Systems | Information | Learning | Optimization

Statistical Aspects of Wasserstein Distributionally Robust Optimization Estimators

Wasserstein-based distributional robust optimization problems are formulated as min-max games in which a statistician chooses a parameter to minimize an expected loss against an adversary (say nature) that wishes to maximize the loss by choosing an appropriate probability model within a certain non-parametric class. Recently, these formulations have been studied in the context in which the non-parametric class chosen by nature is defined as a Wasserstein-distance neighborhood around the empirical measure. It turns out that by appropriately choosing the loss and the geometry of the Wasserstein distance one can recover a wide range of classical statistical estimators (including Lasso, Graphical Lasso, SVM, group Lasso, among many others). This talk studies a wide range of rich statistical quantities associated with these problems; for example, the optimal (in a certain sense) choice of the adversarial perturbation, weak convergence of natural confidence regions associated with these formulations, and asymptotic normality of the DRO estimators. (This talk is based on joint work with Y. Kang, K. Murthy, and N. Si.)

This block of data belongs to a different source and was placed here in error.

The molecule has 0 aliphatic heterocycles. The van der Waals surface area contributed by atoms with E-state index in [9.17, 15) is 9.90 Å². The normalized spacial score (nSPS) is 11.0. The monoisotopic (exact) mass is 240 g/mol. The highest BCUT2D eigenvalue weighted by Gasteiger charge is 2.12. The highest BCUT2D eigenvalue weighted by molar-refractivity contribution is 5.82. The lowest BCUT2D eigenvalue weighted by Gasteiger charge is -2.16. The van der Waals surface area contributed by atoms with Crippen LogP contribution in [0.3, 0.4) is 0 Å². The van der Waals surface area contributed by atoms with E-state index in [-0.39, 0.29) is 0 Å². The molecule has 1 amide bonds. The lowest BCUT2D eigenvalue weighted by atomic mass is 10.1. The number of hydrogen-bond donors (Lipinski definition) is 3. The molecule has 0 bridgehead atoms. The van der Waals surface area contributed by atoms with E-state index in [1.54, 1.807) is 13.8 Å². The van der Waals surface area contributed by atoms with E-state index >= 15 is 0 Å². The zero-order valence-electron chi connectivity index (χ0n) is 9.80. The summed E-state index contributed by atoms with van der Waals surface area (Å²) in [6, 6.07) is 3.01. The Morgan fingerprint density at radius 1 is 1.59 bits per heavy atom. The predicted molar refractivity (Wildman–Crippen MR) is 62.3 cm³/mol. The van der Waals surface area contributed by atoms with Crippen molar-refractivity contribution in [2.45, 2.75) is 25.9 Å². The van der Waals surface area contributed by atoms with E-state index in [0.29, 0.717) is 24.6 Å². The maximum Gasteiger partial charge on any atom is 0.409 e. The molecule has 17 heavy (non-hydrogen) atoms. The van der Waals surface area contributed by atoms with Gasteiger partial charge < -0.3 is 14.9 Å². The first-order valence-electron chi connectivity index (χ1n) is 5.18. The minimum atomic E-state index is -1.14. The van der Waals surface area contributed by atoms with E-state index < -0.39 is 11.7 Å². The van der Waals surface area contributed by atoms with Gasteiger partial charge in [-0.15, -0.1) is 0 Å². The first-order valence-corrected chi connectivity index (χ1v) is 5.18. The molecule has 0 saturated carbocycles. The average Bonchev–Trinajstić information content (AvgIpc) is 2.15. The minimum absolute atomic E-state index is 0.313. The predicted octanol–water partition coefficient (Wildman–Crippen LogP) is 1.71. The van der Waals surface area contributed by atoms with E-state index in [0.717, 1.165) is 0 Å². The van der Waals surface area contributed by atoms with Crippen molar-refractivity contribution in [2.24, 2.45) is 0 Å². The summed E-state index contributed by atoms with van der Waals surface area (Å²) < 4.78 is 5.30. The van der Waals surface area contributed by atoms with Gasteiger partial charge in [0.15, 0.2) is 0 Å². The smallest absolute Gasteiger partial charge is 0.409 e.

February 24 @ 12:30
12:30 pm (1h)


Jose Blanchet